When I opened my first law practice in 2001, I had just spent three years prosecuting criminal cases in the Union County District Attorney’s Office. While I was trained in the courtroom and find a sense of comfort there, I quickly learned that trying cases is not always best for my client, even when they “won.” My first family law case was very contentious. The parents hated each other and wouldn’t agree on anything. They spent the better part of two years in court battling. They were involved in a long grueling custody trial. My client won. But during the two years that the parents were fighting, their son was getting older. His parents were so consumed and preoccupied in their legal battle with each other, they took their eyes off the prize. Several years later I walked into juvenile delinquency court and saw my former client and her ex-husband standing with their son as he was being sentenced for drug charges.
I have evolved as family law attorney. I used to think that trying a case, even for the most skilled trial attorney, was harder than settling a case. Trials are difficult. They require a lot of skill, knowledge, and preparation. A good trial attorney must be familiar with the rules of evidence and rules of court, in addition to the relevant law for the matter before the court. On top of all that, a good attorney must manage client expectations for trial, prepare the client for trial, and prepare exhibits and additional witnesses. Settling a case can be equally hard, especially when addressing issues outside the norms of what a judge can do. When you go to court, you get what the judge says you get. When you settle, you have control of the outcome. You have more leeway and the ability to do things differently than a judge. What might be very important to a client may be irrelevant to the court. It can be frustrating for a client to spend the time, money and emotional toll on a trial, and come out feeling that they were never heard. Most attorneys will attempt to settle a case, but not all have the patience or are willing to take the time to truly listen and attempt to resolve the case for their client when extensive negotiation is required.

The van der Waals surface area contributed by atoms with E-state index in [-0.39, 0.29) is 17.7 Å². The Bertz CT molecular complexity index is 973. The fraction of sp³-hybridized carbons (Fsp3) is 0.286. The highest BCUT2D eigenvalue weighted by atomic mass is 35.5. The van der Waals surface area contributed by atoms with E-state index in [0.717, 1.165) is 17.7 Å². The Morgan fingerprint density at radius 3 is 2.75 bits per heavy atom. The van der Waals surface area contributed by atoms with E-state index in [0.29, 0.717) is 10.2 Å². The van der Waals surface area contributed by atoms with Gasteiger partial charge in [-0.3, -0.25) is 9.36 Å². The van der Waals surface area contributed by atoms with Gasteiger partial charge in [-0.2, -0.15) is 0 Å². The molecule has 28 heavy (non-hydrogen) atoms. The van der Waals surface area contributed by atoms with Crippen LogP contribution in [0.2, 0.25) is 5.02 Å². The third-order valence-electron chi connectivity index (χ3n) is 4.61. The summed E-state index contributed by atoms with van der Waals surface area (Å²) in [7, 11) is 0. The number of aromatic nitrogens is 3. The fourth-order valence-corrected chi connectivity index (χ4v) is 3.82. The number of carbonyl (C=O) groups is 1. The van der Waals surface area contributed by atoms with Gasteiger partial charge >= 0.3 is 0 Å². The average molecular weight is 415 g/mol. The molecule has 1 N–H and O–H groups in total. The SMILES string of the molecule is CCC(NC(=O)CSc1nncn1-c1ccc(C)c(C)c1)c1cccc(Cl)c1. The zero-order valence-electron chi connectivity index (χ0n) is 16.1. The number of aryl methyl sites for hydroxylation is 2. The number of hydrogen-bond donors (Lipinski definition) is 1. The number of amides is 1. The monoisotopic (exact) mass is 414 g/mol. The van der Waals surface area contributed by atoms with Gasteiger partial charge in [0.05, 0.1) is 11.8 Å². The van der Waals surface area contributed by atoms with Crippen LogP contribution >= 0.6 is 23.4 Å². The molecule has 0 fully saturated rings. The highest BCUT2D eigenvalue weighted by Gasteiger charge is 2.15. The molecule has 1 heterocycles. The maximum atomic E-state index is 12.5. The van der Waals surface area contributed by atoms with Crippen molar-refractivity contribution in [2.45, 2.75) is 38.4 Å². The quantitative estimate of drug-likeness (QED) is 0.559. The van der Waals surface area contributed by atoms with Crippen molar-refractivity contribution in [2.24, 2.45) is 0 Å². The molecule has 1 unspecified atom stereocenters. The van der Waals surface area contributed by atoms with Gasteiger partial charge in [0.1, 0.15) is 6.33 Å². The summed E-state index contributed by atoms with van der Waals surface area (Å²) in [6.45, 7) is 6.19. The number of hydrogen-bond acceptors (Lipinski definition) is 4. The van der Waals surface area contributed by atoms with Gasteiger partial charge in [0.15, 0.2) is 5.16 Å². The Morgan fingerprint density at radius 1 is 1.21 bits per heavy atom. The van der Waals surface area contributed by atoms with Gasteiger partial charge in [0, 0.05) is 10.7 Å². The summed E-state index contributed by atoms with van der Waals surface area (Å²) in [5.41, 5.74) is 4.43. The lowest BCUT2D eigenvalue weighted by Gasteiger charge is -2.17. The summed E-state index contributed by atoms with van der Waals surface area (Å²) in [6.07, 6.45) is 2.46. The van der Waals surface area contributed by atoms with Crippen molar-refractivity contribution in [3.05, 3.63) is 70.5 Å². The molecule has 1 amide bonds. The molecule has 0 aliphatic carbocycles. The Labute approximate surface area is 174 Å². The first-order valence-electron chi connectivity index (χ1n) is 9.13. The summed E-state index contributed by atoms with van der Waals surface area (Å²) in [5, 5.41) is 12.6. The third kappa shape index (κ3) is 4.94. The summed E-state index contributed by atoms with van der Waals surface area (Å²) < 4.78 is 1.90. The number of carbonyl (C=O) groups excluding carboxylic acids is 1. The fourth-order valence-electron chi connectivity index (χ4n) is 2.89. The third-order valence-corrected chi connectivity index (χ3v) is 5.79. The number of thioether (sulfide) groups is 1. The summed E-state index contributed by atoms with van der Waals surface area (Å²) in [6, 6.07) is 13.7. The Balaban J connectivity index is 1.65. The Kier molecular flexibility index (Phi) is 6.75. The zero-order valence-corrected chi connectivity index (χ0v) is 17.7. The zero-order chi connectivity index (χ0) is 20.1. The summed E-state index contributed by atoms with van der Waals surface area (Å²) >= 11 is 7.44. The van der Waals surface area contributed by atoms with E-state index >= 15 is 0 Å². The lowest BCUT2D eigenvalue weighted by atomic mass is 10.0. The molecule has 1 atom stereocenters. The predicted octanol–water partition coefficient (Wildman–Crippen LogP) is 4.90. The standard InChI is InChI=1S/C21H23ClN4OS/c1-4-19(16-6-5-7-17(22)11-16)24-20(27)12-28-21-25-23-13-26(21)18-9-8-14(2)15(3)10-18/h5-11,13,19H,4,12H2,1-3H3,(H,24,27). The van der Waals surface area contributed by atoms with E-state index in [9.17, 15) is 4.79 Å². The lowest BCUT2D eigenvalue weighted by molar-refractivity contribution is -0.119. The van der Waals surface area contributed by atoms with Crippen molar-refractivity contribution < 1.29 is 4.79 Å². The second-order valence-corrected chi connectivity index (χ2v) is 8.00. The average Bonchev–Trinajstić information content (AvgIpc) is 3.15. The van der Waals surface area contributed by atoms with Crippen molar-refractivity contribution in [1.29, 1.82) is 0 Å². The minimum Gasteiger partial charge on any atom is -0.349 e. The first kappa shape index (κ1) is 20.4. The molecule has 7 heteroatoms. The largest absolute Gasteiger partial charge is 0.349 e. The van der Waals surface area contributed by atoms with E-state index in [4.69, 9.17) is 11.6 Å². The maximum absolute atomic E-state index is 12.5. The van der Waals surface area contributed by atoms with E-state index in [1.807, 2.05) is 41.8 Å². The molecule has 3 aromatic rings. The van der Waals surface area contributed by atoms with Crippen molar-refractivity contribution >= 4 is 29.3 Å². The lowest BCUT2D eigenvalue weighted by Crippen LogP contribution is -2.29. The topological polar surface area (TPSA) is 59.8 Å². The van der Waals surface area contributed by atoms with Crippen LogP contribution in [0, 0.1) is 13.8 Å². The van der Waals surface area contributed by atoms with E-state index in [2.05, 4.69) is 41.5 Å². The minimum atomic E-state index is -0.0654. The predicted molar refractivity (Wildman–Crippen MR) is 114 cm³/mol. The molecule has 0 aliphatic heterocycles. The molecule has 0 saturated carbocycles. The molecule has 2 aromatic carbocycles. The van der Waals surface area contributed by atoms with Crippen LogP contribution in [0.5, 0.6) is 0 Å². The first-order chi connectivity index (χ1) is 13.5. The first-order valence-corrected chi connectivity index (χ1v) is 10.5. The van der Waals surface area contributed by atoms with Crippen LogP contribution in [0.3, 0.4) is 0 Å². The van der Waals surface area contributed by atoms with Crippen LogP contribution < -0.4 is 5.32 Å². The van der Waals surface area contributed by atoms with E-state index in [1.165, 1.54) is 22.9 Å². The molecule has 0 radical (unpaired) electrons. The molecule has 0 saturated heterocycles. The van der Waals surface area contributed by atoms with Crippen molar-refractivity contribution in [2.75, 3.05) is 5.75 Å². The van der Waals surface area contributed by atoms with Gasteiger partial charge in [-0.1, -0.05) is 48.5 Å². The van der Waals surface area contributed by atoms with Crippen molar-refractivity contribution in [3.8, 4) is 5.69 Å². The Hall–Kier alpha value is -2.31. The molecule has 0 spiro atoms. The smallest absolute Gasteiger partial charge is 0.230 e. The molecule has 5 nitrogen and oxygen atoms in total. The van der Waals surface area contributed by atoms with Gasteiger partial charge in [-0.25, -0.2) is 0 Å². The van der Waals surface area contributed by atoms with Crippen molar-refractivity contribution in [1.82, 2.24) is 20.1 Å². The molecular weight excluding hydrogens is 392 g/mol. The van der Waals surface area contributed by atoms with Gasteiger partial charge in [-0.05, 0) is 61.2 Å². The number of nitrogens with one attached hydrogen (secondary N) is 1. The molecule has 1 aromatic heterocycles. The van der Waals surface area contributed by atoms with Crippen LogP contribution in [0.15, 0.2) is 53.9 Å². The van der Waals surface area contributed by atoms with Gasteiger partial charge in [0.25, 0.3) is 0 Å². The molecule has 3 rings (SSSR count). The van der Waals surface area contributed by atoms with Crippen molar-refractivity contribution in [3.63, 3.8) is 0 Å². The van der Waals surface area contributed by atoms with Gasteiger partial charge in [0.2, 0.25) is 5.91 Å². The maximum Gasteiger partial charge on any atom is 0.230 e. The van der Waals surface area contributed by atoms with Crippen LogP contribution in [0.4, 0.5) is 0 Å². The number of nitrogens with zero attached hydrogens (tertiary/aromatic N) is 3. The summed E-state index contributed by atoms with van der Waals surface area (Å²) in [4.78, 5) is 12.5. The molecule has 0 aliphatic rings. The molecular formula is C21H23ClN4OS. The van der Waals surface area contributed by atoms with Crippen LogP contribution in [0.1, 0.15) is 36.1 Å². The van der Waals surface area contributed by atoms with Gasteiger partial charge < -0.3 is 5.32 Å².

I have set out to be the very best I can in my profession for my clients. This led me to being certified by the North Carolina State Bar as a family law specialist (https://www.nclawspecialists.gov/for-the-public/the-benefit-of-hiring-a-specialist), being certified by the North Carolina Dispute Resolution Commission as a family financial mediator, and becoming a member of the Charlotte Collaborative Divorce Professionals. Both the certifications and the collaborative group require additional annual training and continuing legal education above and beyond the North Carolina State Bar requirements. My clients can be assured that I have the knowledge, experience, and credentials to guide them through one of the most difficult times in their life. Most importantly, my clients know I care.
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